Filming location for spaghetti westerns in Almería, Spain

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© 1987-2016
Scott Larson

Building façade in Cannes, France

Strung out

One of the great things about being a dad is that, every once and a while, you get a great stroke to your ego. There is nothing like an enquiring little face looking up at you and asking you to explain (for example) why the sky is blue or the grass is green or what makes clouds. It is amazing how those old science facts, learned long ago in primary school, come flooding back when needed and how much they impress. It makes you feel ten feet tall when that small person looks up and says something like, “Wow, Dad, you must be the smartest person in the whole world!”

Well, that’s all over for me. The other day my nine-year-old came to me and asked, “Dad, can you explain string theory to me?”

This, of course, is when you switch to the gambit of saying, it is important for you to learn how to look up answers to questions like that yourself. The implication, naturally, is that I could tell her all about string theory if I wanted to but choose not to so that she can develop her own researching skills. And, of course, it doesn’t work.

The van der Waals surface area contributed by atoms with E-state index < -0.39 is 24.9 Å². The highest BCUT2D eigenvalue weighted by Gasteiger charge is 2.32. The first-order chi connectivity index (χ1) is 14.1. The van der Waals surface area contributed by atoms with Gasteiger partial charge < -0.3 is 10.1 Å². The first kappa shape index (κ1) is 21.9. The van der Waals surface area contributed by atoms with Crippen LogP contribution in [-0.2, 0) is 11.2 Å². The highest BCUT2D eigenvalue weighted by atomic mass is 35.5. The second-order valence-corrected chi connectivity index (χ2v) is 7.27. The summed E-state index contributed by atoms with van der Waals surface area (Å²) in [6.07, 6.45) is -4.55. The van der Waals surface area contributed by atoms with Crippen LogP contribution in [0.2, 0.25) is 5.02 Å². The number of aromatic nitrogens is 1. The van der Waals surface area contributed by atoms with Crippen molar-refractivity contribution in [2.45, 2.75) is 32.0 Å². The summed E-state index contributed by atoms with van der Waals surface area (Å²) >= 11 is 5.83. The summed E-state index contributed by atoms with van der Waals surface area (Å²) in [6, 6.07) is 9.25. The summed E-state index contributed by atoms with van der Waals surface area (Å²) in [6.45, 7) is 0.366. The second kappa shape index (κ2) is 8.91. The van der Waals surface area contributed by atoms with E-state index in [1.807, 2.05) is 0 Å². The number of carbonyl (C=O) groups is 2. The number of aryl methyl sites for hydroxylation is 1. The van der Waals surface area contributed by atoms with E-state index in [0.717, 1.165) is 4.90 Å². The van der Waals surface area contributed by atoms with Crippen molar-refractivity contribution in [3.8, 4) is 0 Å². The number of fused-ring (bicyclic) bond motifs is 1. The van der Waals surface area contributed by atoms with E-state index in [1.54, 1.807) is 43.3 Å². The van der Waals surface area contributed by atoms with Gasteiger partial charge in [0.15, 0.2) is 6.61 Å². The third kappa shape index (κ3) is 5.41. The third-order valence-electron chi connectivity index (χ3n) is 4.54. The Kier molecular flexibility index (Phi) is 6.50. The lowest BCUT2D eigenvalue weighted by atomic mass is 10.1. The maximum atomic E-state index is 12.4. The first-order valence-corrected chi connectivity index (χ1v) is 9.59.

“If you don’t know, can you look it up for me?”

Thank goodness for the internet and Wikipedia and things like that. Anyway, I subsequently undertook a crash course in quantum mechanics and string theory, which I had actually read about once but the details of which I never quite managed to commit to memory. So now I am not exactly an expert on the topic, but at least I can give a quick layman’s summary of what it’s about. (Personally, I think it’s about physicists with too much time on their hands coming up with ways of justifying their government-funded salaries by thinking up things that can’t be tested or proved in the real world. But that’s just me being cynical.)

Anyway, I only bring this up on a movie web page because of one particularly disturbing aspect of the topic that I noticed. It is the part of the theory that says that there are more than the four dimensions we are generally familiar with (height, width, depth and time). That there may be around eleven, or even more.